Such gentrification is obvious all around town—pricey shops and condominiums are springing up in place of empty lots and abandoned buildings in Belltown, Capitol Hill, and the Central District. Construction sites boast large "for sale" banners complete with Web addresses. With prices over $200,000 for a one-bedroom unit, these new buildings are clearly not targeted toward someone like me.

Dean Jones, director of marketing for the Concord, a new 230-unit residential condominium located on First Avenue in Belltown, is well aware of the growing number of young rich people in Seattle. He tells me of a 22-year-old who bought a $700,000 house—and paid cash. Sounds like urban lore, but Jones insists, "There are stories like that all over this city. These 'kids' were once in the grunge scene and now they're driving around in very expensive cars."

Many of the Concord's units look to have been designed for the single person. Narrow studios, at 480 square feet, seem barely bigger than my boss' office. Nonetheless, they cost $175,000. A one- bedroom unit is 535 square feet and costs $215,000.

Jones estimates that half of the Concord's new owners are directly involved in the high-tech industry. Perhaps they're attracted to the Concord because it's the first building in Seattle to have a functioning Intranet system. What this means is that every unit in the building can contact every other one by e-mail. You can also click on to the building's Web site and order such services as dry cleaning and pizza delivery, or reserve the building's conference room or barbecue area. "It's like having a cyberconcierge in addition to a live one," Jones says. He adds that even those who aren't all that computer-savvy—which he estimates to be around 20 percent of the Concord's buyers—believe that the building's Intranet system will add to the property's market value at resale.

Like so many others these days, Jones speaks of his high-tech clients the way those enamored with celebrity do of Hollywood stars. And why not? They're young, they're rich, and they're driving up the city's real estate market.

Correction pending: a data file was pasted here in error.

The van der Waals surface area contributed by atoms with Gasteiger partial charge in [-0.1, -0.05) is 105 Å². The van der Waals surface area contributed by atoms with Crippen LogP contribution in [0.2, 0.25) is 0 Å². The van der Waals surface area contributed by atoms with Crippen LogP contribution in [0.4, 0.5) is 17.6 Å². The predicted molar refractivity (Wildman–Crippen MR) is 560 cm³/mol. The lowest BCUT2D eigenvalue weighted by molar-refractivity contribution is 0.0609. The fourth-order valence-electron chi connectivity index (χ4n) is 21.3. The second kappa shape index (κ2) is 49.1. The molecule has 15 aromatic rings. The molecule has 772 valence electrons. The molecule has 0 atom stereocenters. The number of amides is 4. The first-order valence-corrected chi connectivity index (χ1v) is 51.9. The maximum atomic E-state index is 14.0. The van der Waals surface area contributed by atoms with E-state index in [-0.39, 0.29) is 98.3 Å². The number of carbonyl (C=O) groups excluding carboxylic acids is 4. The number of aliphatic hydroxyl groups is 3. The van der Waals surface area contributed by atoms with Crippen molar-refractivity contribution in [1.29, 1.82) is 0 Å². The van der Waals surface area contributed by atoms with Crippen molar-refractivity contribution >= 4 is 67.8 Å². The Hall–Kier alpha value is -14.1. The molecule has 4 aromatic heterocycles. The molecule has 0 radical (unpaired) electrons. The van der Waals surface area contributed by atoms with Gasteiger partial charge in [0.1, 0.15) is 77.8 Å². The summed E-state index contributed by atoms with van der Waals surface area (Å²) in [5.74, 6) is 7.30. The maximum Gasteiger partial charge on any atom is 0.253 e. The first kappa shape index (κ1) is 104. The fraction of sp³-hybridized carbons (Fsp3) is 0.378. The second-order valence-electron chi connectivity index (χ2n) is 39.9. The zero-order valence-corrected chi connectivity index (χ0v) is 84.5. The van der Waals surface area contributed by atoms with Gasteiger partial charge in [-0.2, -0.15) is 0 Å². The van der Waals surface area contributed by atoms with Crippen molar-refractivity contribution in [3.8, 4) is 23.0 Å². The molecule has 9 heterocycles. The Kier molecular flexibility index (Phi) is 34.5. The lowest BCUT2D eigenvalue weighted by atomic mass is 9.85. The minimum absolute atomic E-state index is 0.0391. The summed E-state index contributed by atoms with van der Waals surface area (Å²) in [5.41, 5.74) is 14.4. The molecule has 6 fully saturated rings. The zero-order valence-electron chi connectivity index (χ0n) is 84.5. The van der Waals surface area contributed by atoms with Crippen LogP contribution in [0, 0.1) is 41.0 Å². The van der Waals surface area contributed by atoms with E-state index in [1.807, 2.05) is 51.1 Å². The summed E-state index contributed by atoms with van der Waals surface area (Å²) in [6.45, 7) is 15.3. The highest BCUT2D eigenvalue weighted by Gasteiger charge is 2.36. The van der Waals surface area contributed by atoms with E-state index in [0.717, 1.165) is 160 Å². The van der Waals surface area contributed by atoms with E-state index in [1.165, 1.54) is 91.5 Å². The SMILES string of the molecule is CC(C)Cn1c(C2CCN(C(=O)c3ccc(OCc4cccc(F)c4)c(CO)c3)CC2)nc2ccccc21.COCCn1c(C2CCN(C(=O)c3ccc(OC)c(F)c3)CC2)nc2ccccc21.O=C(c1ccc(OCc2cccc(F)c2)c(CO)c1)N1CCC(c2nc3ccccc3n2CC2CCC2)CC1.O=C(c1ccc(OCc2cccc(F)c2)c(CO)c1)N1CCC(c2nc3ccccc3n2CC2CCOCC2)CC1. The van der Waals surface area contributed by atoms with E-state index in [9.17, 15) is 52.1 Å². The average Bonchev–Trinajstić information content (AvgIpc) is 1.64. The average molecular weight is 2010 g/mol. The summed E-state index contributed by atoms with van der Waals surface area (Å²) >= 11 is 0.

Am I envious? Of course I am. But more than that, I'm worried about my future. What if my skills as a writer aren't valued much more 10 years from now? Will I still believe I've made the right choices? Will the gap between those in the tech industry and those who aren't become even wider? And will I have to change my career—learn how to make Web sites, go to work for Amazon—in order to buy a tiny studio? I hope not—but at this point, that seems like wishful thinking.

How to stop hating the rich and get on with your life

Remind yourself that you are infinitely cooler than the new rich. You are more informed, more charming, and above all, sexually fascinating.

Pshaw, that Hockney on the wall? You can make your own art, something more culturally relevant and daring—say, with birdshit.

You look better in old jeans than anyone else in your age group.

You love ice-cold showers in the morning; they're great for your inner chi.

It's much easier to park a Honda Civic than an SUV.

You are more attractive than your rich friends, who are starting to resemble professional golfers.

You are more in touch with today's youth; you talk their talk, walk their walk, and wear the same cheap clothes.

You love riding the bus to work and supporting this city's public transportation system.

Hearing your neighbors' voices, their TVs, and their love-making noises makes for a closer, more caring community. As they say, it takes a village.

You do not have lawyers for neighbors.